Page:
Rigid Foam Board$800 – $2400
Rolls, Batts, Blankets$200 – $1,500
Spray Foam $1,250 – $3,800
Bags – Blown In$1,150 – $3,200

Cost of Insulation Installation by Location

The cost of insulation does not differ significantly by area. Most fluctuations in cost will be related to differentiation in labor costs by geographical area. To be safe, contact an insulation contractor in your area for an accurate estimate. 


Will insulation contractors do any size project? 

Most contractors will have a minimum budget requirement of a few thousand dollars in order to undertake a project. If the project is small, some contractors will not undertake the effort, and you might engage a local handyman or attempt a DIY solution. 

Should I remove old insulation?

You should replace old insulation in the event of a rodent infestation, fire or smoke damage, or moisture issues.  

Should I upgrade my insulation?

If you are having trouble heating and cooling your home, this might be the result of poor insulation. You should have a professional visit your home and assess whether or not an upgrade will result in energy savings.

What is the best way to insulate a home?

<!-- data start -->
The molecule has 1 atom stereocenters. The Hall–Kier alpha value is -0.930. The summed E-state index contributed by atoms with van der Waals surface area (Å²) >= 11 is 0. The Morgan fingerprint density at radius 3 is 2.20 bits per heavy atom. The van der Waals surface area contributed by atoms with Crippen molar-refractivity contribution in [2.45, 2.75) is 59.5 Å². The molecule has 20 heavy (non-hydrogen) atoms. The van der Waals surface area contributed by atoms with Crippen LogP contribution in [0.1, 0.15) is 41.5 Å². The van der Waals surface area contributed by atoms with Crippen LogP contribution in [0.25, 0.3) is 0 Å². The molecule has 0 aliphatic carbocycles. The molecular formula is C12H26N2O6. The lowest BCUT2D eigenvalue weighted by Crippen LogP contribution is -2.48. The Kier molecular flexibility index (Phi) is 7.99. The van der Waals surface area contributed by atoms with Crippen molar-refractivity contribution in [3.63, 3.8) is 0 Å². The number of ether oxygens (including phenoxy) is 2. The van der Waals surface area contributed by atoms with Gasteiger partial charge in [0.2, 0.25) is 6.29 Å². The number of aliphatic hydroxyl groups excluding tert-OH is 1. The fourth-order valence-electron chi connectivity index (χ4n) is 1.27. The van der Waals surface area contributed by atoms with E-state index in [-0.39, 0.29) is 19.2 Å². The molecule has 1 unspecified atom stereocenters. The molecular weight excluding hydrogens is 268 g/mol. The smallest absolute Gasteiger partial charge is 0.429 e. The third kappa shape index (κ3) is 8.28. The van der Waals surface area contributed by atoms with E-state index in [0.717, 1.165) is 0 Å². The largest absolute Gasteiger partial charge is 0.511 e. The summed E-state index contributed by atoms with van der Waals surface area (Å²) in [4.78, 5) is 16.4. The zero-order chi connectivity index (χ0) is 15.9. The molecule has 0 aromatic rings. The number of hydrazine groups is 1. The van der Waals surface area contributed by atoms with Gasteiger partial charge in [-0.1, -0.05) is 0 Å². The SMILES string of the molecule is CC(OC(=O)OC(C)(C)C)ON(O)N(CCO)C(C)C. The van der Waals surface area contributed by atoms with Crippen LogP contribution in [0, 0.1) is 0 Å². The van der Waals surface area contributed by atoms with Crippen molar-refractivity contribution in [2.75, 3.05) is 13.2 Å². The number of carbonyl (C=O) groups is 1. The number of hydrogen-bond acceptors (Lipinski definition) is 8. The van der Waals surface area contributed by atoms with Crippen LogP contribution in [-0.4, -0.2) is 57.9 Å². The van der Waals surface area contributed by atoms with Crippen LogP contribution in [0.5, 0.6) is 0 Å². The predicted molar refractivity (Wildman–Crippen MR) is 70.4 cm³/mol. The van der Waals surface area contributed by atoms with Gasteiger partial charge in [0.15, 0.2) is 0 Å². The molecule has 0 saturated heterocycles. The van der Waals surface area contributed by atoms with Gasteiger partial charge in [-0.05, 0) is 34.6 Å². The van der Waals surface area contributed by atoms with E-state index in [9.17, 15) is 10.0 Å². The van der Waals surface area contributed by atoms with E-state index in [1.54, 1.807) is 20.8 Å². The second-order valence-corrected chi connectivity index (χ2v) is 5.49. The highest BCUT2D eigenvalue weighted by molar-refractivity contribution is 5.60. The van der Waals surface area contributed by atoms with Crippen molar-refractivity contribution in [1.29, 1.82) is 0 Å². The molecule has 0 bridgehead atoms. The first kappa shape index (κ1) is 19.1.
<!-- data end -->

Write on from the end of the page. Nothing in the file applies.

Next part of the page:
Different areas of your home may be better suited to different types of insulation. It’s always a good idea to consult with an expert. Ultimately, you want to try for the highest possible R-Value within your budget to ensure the best performance.

What is the least expensive way to insulate a home?

Fiberglass batts, blankets, or rolls are typically the least expensive option for insulating your home. Additionally, most homeowners are capable of installing this insulation themselves, which can save a lot of money on labor costs.

How long will it take to insulate my home?

Time varies depending on the size of the project, but most insulation installations can be completed within a day if all site preparation is complete before installation begins.  

What type of return on investment can I expect from installing insulation?

Installing insulation is generally a great investment. Improved insulation results in better heating and cooling efficiency and correspondingly lower utility costs. Over time, homeowners will most likely see a 100% return on their investment. The federal government also offers a tax rebate on materials related to energy-efficient improvements.

Final Thoughts 

The cost of insulating your home varies depending on the type of insulation, material, project size, labor costs, and the home area to be insulated. The average cost of insulation installation is $3,020, with costs typically ranging between $2,130 and $6,700.

Main Photo by: dunktanktechnician / Flickr / CC BY 2.0

John Korb

John Korb

John Korb is a freelance writer and outdoor enthusiast hailing from Texas. In his spare time, he tackles DIY repair and refurbishment projects on old tools and ailing furniture.